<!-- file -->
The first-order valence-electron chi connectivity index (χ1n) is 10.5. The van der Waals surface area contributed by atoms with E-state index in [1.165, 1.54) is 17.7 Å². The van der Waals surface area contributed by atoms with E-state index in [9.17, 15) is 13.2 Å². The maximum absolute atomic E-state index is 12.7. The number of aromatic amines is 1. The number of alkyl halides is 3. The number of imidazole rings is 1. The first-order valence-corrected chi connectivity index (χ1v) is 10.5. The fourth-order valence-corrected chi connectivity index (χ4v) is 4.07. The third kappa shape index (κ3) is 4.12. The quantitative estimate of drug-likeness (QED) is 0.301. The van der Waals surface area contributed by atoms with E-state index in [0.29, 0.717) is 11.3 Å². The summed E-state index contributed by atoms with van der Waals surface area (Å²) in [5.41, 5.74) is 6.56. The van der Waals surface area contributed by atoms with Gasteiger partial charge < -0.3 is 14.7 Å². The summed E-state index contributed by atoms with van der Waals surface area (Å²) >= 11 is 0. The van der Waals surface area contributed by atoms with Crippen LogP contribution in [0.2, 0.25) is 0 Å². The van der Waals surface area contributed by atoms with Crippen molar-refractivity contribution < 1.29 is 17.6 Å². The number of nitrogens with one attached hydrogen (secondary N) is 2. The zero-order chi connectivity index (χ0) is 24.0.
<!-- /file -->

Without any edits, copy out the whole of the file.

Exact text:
The first-order valence-electron chi connectivity index (χ1n) is 10.5. The van der Waals surface area contributed by atoms with E-state index in [1.165, 1.54) is 17.7 Å². The van der Waals surface area contributed by atoms with E-state index in [9.17, 15) is 13.2 Å². The maximum absolute atomic E-state index is 12.7. The number of aromatic amines is 1. The number of alkyl halides is 3. The number of imidazole rings is 1. The first-order valence-corrected chi connectivity index (χ1v) is 10.5. The fourth-order valence-corrected chi connectivity index (χ4v) is 4.07. The third kappa shape index (κ3) is 4.12. The quantitative estimate of drug-likeness (QED) is 0.301. The van der Waals surface area contributed by atoms with E-state index in [0.29, 0.717) is 11.3 Å². The summed E-state index contributed by atoms with van der Waals surface area (Å²) in [5.41, 5.74) is 6.56. The van der Waals surface area contributed by atoms with Gasteiger partial charge < -0.3 is 14.7 Å². The summed E-state index contributed by atoms with van der Waals surface area (Å²) >= 11 is 0. The van der Waals surface area contributed by atoms with Crippen LogP contribution in [0.2, 0.25) is 0 Å². The van der Waals surface area contributed by atoms with Crippen molar-refractivity contribution < 1.29 is 17.6 Å². The number of nitrogens with one attached hydrogen (secondary N) is 2. The zero-order chi connectivity index (χ0) is 24.0.